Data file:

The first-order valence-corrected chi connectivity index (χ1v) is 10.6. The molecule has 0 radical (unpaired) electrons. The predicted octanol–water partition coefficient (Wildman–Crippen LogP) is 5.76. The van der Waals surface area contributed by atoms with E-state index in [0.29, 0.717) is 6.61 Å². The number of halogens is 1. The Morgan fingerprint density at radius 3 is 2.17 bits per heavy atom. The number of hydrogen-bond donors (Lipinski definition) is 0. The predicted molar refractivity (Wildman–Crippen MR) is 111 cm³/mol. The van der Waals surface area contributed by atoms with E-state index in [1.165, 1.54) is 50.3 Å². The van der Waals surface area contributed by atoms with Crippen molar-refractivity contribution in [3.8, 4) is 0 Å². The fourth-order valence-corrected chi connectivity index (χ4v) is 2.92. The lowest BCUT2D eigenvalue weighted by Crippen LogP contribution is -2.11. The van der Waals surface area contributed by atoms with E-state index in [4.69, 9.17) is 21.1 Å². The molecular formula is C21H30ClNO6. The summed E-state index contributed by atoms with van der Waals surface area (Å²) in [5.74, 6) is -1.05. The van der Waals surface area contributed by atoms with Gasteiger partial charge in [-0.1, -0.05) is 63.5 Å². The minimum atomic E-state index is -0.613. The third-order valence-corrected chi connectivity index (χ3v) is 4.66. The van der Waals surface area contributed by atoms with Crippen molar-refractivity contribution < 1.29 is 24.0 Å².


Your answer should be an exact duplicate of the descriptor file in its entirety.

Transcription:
The first-order valence-corrected chi connectivity index (χ1v) is 10.6. The molecule has 0 radical (unpaired) electrons. The predicted octanol–water partition coefficient (Wildman–Crippen LogP) is 5.76. The van der Waals surface area contributed by atoms with E-state index in [0.29, 0.717) is 6.61 Å². The number of halogens is 1. The Morgan fingerprint density at radius 3 is 2.17 bits per heavy atom. The number of hydrogen-bond donors (Lipinski definition) is 0. The predicted molar refractivity (Wildman–Crippen MR) is 111 cm³/mol. The van der Waals surface area contributed by atoms with E-state index in [1.165, 1.54) is 50.3 Å². The van der Waals surface area contributed by atoms with Crippen molar-refractivity contribution in [3.8, 4) is 0 Å². The fourth-order valence-corrected chi connectivity index (χ4v) is 2.92. The lowest BCUT2D eigenvalue weighted by Crippen LogP contribution is -2.11. The van der Waals surface area contributed by atoms with E-state index in [4.69, 9.17) is 21.1 Å². The molecular formula is C21H30ClNO6. The summed E-state index contributed by atoms with van der Waals surface area (Å²) in [5.74, 6) is -1.05. The van der Waals surface area contributed by atoms with Gasteiger partial charge in [-0.1, -0.05) is 63.5 Å². The minimum atomic E-state index is -0.613. The third-order valence-corrected chi connectivity index (χ3v) is 4.66. The van der Waals surface area contributed by atoms with Crippen molar-refractivity contribution < 1.29 is 24.0 Å².